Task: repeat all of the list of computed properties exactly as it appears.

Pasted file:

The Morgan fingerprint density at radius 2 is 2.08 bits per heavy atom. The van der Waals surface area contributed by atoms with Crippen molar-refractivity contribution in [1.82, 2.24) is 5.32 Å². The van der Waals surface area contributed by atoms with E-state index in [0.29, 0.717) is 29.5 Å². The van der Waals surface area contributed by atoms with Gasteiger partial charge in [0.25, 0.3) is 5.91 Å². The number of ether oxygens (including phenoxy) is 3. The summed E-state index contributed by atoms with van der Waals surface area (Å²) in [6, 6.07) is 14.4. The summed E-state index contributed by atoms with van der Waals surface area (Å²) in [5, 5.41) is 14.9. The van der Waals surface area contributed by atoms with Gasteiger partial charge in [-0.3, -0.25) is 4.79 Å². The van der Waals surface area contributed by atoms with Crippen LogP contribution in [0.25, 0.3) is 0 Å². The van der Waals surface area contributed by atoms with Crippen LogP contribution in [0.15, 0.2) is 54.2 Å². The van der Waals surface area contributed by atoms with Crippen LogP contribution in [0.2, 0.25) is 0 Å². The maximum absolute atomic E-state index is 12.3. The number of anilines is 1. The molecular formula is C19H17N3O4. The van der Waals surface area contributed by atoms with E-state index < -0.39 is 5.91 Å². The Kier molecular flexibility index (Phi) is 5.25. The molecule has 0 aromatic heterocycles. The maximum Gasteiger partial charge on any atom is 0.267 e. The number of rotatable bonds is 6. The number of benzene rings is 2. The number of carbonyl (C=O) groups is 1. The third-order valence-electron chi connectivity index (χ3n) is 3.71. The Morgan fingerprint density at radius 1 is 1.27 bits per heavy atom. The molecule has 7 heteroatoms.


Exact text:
The Morgan fingerprint density at radius 2 is 2.08 bits per heavy atom. The van der Waals surface area contributed by atoms with Crippen molar-refractivity contribution in [1.82, 2.24) is 5.32 Å². The van der Waals surface area contributed by atoms with E-state index in [0.29, 0.717) is 29.5 Å². The van der Waals surface area contributed by atoms with Gasteiger partial charge in [0.25, 0.3) is 5.91 Å². The number of ether oxygens (including phenoxy) is 3. The summed E-state index contributed by atoms with van der Waals surface area (Å²) in [6, 6.07) is 14.4. The summed E-state index contributed by atoms with van der Waals surface area (Å²) in [5, 5.41) is 14.9. The van der Waals surface area contributed by atoms with Gasteiger partial charge in [-0.3, -0.25) is 4.79 Å². The van der Waals surface area contributed by atoms with Crippen LogP contribution in [0.25, 0.3) is 0 Å². The van der Waals surface area contributed by atoms with Crippen LogP contribution in [0.15, 0.2) is 54.2 Å². The van der Waals surface area contributed by atoms with Crippen LogP contribution in [0.2, 0.25) is 0 Å². The maximum absolute atomic E-state index is 12.3. The number of anilines is 1. The molecular formula is C19H17N3O4. The van der Waals surface area contributed by atoms with E-state index < -0.39 is 5.91 Å². The Kier molecular flexibility index (Phi) is 5.25. The molecule has 0 aromatic heterocycles. The maximum Gasteiger partial charge on any atom is 0.267 e. The number of rotatable bonds is 6. The number of benzene rings is 2. The number of carbonyl (C=O) groups is 1. The third-order valence-electron chi connectivity index (χ3n) is 3.71. The Morgan fingerprint density at radius 1 is 1.27 bits per heavy atom. The molecule has 7 heteroatoms.